Delta Adds Semi-Premium Economy

Seniors on the Go
by , SmarterTravel Staff
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Editor's Note: This story was originally published on June 2, 2011. To see the most recent SmarterTravel articles on related topics, please click on any of the following links: airfare, Delta, Ed Perkins, Ed Perkins, Seniors on the Go, senior travel.

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Add Delta to the short list of airlines that offer an optional economy cabin with extra legroom. Within the United States, Frontier, JetBlue, and United offer similar accommodations; overseas, you find it on KLM and some 777s operated by a few other lines. I call that type of accommodation "semi-premium" because it provides "up to four inches" of extra legroom but no relief from the usual narrow economy seats.

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Delta's version, called "Economy Comfort," is available as of June 1 on "more than 160" planes it uses mainly for international flights: 747s, 757s, 767s, 777s, and A330s. When I checked a few flights today (late May), I found the option was fully operational on Delta's website.

In addition to extra legroom, the Economy Comfort seats provide a greater recline than ordinary economy seats, and travelers in this cabin also enjoy early boarding and complimentary alcoholic drinks. Additional charges over regular economy fares range from $80 to $160 each way, depending on the route, and you have to book an economy ticket before you get to see the price to upgrade your specific flight. Delta's prices are consistent with United's. As with United, Delta's high-ranking (diamond and platinum) frequent flyers and travelers on full-fare economy tickets get into this cabin at no extra cost, and lower-ranking frequent flyers (gold and silver) get in at discounted rates.

At this point, Delta has not yet decided when and how to incorporate economy comfort into its frequent flyer award schedule. But Delta says it will offer this option by the end of the year.

Unlike United, Delta is so far not adding extra-legroom seats on its domestic fleet of A320s, 737s, and MD90s. My guess is that if Delta likes the market response to overseas flights, it will add economy comfort to its domestic planes as well. Meanwhile, Delta occasionally uses international planes for a few domestic flights; Delta may offer economy comfort as an extra-cost option or those seats will go to some of the many frequent flyers who are eligible for upgrades rather than available first-class seats.

Delta's move increases pressure on American. So far, American does not offer either semi-premium economy, to match United and now Delta competitively; or true premium economy, to bring its product into line with partner lines British Airways, JAL, and Qantas or to match competitors Air France, Virgin Atlantic, and others. To a lesser extent, US Airways will also feel increased competitive pressure to go one way or another on its international services.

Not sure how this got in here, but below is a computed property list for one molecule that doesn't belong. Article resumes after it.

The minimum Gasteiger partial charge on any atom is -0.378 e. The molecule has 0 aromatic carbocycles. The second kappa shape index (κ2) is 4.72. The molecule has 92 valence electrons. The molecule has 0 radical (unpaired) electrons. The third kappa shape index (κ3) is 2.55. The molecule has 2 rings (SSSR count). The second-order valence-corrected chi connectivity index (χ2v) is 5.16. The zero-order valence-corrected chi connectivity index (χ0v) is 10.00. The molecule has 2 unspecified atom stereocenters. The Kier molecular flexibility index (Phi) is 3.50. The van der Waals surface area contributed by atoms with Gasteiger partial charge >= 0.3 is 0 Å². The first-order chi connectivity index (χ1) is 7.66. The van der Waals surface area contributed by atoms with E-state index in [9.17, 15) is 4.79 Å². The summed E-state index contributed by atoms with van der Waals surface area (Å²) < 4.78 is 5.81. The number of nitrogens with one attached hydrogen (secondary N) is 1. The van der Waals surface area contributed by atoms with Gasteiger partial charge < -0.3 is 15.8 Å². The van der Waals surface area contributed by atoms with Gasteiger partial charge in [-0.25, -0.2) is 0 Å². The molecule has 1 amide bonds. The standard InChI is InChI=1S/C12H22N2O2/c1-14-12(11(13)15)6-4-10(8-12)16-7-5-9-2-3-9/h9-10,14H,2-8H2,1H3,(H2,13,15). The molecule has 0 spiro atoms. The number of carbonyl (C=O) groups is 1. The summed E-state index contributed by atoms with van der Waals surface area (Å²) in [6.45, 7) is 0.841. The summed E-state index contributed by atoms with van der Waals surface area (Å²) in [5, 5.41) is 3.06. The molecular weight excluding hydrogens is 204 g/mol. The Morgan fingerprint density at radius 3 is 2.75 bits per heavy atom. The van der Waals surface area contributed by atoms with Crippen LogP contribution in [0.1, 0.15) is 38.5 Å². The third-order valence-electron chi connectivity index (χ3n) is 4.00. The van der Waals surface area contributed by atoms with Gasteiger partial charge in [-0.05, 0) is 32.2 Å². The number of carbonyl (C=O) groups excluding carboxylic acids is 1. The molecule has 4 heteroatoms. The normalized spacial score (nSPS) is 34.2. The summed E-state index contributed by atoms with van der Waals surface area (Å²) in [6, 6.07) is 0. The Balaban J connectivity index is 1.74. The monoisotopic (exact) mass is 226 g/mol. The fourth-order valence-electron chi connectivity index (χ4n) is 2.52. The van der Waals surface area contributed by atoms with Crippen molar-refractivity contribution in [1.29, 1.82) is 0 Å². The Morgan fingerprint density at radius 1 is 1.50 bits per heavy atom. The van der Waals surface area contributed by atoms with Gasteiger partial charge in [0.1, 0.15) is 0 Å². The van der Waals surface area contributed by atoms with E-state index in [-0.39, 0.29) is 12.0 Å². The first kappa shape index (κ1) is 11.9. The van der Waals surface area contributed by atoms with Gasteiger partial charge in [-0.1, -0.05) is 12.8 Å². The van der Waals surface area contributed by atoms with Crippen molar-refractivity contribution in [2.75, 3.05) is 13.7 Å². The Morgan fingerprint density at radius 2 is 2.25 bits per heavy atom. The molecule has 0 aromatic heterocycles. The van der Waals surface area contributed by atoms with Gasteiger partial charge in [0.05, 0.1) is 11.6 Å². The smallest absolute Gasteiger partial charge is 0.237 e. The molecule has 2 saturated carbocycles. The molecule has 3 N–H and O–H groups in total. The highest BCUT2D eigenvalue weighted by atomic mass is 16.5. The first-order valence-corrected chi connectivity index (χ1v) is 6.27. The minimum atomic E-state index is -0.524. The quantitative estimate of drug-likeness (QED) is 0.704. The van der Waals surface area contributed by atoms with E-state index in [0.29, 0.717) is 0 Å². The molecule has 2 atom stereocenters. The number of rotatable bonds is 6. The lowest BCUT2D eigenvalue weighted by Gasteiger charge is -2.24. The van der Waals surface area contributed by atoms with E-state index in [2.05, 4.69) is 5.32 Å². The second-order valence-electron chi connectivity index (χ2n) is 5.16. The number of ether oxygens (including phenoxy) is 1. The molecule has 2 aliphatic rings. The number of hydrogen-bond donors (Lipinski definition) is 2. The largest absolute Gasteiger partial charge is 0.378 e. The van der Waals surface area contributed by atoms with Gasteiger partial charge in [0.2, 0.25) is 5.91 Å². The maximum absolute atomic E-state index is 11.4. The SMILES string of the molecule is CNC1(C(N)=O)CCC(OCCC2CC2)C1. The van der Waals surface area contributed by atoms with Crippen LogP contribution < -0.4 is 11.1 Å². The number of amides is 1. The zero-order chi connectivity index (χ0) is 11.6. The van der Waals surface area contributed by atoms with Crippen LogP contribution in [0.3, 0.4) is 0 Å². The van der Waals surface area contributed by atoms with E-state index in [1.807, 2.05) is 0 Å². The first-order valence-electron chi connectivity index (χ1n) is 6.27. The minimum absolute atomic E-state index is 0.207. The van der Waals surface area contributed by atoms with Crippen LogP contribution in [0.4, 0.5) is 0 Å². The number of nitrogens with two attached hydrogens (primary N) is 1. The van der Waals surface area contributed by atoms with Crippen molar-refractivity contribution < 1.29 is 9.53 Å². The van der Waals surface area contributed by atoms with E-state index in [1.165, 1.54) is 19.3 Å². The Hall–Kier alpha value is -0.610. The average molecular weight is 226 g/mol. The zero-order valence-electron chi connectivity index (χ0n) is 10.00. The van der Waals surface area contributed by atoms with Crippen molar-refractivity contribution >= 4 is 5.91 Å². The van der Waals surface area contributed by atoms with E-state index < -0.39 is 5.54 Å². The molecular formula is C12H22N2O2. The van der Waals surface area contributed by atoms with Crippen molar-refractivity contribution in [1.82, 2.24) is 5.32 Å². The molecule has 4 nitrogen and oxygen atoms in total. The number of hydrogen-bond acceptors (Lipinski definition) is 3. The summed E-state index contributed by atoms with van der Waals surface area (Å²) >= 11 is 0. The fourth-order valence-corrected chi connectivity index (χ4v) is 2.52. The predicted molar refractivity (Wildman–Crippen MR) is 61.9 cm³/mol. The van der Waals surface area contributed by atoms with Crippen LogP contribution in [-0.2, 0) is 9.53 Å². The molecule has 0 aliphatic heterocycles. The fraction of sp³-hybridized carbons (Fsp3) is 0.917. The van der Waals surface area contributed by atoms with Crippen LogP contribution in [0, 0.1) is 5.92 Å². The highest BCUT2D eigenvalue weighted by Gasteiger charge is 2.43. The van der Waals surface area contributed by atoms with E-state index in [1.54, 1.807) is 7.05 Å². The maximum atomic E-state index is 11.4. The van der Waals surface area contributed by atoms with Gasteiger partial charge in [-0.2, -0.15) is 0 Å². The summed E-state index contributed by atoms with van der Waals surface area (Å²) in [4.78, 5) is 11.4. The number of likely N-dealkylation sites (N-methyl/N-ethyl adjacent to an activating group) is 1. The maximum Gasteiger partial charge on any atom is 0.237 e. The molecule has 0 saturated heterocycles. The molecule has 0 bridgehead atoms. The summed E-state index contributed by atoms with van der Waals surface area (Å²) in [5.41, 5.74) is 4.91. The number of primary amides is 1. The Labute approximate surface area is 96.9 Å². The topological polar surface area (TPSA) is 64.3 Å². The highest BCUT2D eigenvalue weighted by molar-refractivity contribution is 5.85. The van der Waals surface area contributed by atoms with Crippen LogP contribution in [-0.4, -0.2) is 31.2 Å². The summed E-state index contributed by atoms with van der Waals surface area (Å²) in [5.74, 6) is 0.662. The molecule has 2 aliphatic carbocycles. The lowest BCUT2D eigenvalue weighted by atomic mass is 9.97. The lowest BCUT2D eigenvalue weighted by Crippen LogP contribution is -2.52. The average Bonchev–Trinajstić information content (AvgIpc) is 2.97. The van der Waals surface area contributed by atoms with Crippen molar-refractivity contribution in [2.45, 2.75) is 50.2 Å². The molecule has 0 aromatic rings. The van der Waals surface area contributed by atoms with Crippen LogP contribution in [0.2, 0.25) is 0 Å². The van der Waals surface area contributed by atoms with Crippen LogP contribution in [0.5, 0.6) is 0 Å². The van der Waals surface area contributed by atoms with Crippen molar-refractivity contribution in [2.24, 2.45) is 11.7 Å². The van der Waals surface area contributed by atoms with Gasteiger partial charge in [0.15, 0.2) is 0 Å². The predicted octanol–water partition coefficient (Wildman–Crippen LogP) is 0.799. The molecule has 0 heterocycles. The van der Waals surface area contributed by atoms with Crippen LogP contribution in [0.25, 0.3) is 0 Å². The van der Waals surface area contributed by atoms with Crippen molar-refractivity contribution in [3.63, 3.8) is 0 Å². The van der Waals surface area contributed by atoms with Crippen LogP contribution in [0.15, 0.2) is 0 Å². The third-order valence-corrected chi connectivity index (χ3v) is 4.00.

As long as Delta limits Economy Comfort to international flights, however, I suspect that smaller legacy airlines Alaska and Hawaiian can comfortably resist any changes. Still, Alaska should feel some competitive pressure from United, especially because Alaska's first-class cabins are so small that hardly any of its flyers, including high-ranking frequent flyers, have a good chance to escape the cattle car.

As a traveler, you, too, have to decide whether to go for any improved economy cabin:

  • Semi-premium economy provides much needed legroom plus a few other amenities that vary by airline. And semi-premium economy generally costs a lot less than true premium economy, typically not exceeding $160 each way for a long-haul flight. Seat width, however, remains inadequate to accommodate mature American travelers comfortably on a full flight.
  • True premium economy is a much better product, with even more legroom than semi-premium and significantly wider seats. But, on most lines, it costs at least double what you pay for regular economy—a value proposition that appeals more to business travelers than to ordinary consumers.
  • You get the equivalent of Delta and United semi-premium economy seats at regular economy fares on JetBlue. And its front extra-fare cabin provides about six inches more legroom than other lines' semi-premium.

Any option that allows you some relief from the cattle car crowding of traditional economy is welcome. It's up to you whether that relief is worth the cost. But semi-premium economy is now available on Delta's overseas flights should you want it.

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